Marietta City Schools kicked off the academic year with online only classes on Tuesday, bringing some sense of structure back to students and teachers throughout the district.
Two Marietta High School seniors, student body co-presidents Emanuel Lopez Gallegos and Leila Simmons, said teachers spent the first day of school introducing their classes and outlining how virtual learning will look to start the year. Lopez Gallegos said the virtual classes, being held over Zoom, feel much more organized now than they did in the spring.
“There was a lot more preparation from the teachers and from everyone in general,” he said. “I know when we got off in spring we were all clueless. We didn’t know what was going to happen… Now, everyone knows what we’re supposed to do.”
When the pandemic forced schools to close in March, students did not know when they would return or how they could actively participate in virtual learning. This fall, students recognize that more is expected of them, Lopez Gallegos said.
“In spring, the grading system was very different when we went virtual since nothing could bring you down because everything was so sudden,” he said. “Now, the grades are serious. There’s nothing that you can slack off on. It’s just regular school, just on Zoom.”
Simmons said teachers sent out Zoom links to students before classes started. Since she is an International Baccalaureate student, Simmons takes classes that last two years, so she was already familiar with many of her teachers and classmates.
“Because I do know my teachers and they already know me, it wasn’t like a ‘get to know you’ type of day,” Simmons said. “We already know their expectations for the most part.”
Simmons said most of her classes spent time reviewing content from last year and getting prepared for a new academic year. She also said that Tuesday’s online classes featured more structure than they did in the spring.
“In the spring, it was more individualized,” she said. “Because nobody was expecting it in the spring, it was hard to navigate. Back in March, it was mainly just, ‘Hey, get online whenever you want, do your homework whenever you want. We’ll just assign it. As long as you turn it in by a certain time, then you’re good.’ But now it’s ‘You are in the class at a certain time, you get out at a certain time, you have another class.’... so it’s more structured.”
Marietta High School students have four classes each day, and each class lasts 55 minutes. While classes are online only, high school students will have about four hours of live instruction each day.
Lopez Gallegos said focusing on a computer screen for the school day was not all that different from a day of in-person classes.
“Everything we mostly do at school is virtual,” he said. “We’re always on the computers or the smart boards doing stuff, so I think, with our generation, we’re very used to being on technology all the time.”
Both Simmons and Lopez Gallegos said teachers appeared comfortable holding classes over Zoom. Albert McDaniel, a fifth grade teacher at the Marietta Center for Advanced Academics, agreed, noting that his students were prepared and ready to return to virtual learning.
“Compared to the spring semester, there was a sense of everyone kind of knew more what to expect,” McDaniel said. “The staff and also students came in with a bit more expertise and understanding of what it would look like.”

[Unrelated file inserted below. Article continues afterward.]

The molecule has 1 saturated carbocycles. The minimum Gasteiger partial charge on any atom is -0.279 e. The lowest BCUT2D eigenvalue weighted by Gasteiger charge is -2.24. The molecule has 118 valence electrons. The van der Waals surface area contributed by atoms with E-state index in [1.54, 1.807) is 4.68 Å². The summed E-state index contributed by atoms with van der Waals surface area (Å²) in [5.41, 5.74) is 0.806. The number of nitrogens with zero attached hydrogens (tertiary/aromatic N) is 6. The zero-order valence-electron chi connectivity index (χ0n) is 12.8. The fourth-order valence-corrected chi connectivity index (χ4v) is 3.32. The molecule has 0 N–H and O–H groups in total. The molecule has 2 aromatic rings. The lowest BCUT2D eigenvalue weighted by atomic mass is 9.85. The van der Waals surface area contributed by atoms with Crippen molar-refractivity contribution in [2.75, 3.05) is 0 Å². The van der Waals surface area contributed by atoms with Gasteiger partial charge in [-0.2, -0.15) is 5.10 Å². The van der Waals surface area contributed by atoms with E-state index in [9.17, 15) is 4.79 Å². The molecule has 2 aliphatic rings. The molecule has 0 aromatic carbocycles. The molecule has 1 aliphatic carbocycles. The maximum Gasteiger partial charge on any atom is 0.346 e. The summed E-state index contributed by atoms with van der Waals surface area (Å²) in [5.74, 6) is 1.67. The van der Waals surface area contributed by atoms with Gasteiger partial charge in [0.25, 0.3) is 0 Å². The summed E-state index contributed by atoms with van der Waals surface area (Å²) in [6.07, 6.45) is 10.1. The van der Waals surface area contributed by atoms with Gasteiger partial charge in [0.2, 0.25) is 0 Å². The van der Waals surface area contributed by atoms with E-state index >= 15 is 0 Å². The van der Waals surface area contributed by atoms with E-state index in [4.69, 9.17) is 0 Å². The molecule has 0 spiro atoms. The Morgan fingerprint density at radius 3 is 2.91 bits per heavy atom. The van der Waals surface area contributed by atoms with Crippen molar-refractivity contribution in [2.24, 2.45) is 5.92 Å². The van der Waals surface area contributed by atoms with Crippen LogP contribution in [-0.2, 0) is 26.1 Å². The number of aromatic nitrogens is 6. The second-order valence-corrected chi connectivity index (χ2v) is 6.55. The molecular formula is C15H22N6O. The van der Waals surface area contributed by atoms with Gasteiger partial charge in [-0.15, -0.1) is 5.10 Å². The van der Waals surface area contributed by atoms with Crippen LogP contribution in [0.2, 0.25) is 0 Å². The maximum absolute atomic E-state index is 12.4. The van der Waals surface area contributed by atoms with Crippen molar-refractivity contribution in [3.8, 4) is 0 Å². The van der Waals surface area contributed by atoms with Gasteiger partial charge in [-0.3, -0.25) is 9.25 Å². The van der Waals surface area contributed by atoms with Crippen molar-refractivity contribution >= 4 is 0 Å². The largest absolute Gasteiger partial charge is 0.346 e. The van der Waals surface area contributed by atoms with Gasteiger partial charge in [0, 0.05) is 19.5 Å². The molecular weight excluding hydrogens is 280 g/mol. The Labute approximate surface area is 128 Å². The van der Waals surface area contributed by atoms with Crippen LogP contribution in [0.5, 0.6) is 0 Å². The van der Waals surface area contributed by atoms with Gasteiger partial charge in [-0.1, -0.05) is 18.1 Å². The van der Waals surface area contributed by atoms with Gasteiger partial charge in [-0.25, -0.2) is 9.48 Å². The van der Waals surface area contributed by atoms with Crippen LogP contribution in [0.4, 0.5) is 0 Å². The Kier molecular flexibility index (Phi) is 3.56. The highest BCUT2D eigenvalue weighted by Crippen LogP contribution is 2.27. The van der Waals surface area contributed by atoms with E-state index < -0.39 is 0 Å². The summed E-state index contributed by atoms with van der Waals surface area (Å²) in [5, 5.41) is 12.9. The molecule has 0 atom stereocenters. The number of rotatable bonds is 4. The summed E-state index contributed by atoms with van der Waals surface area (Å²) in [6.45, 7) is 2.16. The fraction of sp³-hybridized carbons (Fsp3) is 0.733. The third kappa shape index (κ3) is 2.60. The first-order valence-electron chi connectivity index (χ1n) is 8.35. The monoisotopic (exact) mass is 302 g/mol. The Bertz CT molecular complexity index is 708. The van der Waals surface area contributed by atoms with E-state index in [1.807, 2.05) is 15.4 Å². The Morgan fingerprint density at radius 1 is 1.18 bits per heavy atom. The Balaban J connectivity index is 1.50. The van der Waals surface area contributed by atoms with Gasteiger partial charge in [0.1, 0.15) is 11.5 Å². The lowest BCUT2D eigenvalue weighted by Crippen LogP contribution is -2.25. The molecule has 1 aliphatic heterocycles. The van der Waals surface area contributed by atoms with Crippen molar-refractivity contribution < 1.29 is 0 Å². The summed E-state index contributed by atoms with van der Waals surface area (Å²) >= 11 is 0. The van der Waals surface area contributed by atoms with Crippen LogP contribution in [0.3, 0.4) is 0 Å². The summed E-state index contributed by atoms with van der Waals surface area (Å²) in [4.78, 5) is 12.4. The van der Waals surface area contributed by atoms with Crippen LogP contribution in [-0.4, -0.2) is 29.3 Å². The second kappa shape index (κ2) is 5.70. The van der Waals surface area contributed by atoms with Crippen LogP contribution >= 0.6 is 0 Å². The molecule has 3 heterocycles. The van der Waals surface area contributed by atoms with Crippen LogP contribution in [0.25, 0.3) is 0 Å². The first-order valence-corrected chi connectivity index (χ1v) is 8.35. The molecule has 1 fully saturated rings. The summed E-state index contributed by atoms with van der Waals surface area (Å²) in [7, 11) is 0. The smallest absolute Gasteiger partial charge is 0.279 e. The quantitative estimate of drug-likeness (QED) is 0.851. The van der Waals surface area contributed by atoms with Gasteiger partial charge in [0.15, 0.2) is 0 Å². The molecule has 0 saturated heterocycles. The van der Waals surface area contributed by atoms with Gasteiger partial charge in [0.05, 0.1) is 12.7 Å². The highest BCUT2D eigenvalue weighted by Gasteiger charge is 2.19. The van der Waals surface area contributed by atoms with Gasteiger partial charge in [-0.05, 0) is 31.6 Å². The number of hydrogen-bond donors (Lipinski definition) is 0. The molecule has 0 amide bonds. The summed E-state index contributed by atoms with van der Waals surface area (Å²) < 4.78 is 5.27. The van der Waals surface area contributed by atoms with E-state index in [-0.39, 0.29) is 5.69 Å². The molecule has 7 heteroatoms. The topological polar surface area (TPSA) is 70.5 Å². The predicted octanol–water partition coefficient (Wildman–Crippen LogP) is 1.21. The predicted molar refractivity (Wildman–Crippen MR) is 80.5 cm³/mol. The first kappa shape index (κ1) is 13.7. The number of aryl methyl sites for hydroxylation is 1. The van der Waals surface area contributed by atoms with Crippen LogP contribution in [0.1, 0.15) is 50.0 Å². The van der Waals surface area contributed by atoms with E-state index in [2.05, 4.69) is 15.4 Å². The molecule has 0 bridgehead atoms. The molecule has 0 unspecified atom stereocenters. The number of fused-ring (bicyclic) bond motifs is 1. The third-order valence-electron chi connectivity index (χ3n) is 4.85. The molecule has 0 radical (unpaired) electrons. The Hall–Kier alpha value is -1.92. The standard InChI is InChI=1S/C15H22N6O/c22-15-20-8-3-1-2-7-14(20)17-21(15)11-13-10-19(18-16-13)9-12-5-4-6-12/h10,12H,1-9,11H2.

McDaniel taught from his classroom on the first day of school, and he said he spent about four hours in live instruction. Over the course of the day, he introduced himself to his students and spent time walking through the features of Zoom and Schoology, the learning system the district is using. McDaniel said the district’s abundance of communication over the summer helped students prepare for the first day of classes.
“I’m just glad that we can get back into something that looks like a routine,” McDaniel said.
Superintendent Grant Rivera spent the day on Zoom calls, stopping by schools and following the day’s events on social media. He said schools hosted supply pickups and allowed children to take socially distanced photos with their new teachers on Tuesday.
“I see teachers going above and beyond to build relationships, and are not letting the fact that we are not together in person stop them from making the day feel special for a child,” Rivera said.
Rivera said staff at all grade levels are focused on the social and emotional needs of students. Despite starting the school year virtually, teachers are working to accommodate student needs.
“Our focus this week has been on the whole child, and we will transition to content as we move to next week,” he said. “Our priority is building relationships now so we can engage in content later.”
As the district starts the new school year, Rivera said he is still working to ensure that no student falls behind.
“My greatest concern today is that we still may have families who don’t know how to navigate Schoology, who don’t have a Chromebook or don’t have a hot spot,” Rivera said.
The superintendent said staff members delivered hot spots to students as late as Monday night, and he worries that not all families are connected. Rivera noted that school staff will continue providing resources to students daily, just as they did on Tuesday.
“My heart was encouraged by the energy and the smiles and the excitement that I see and I feel,” Rivera said of the first day of school, “but, at the same time, my heart is saddened because it’s not the same, and I understand that takes its toll on students, staff and families.”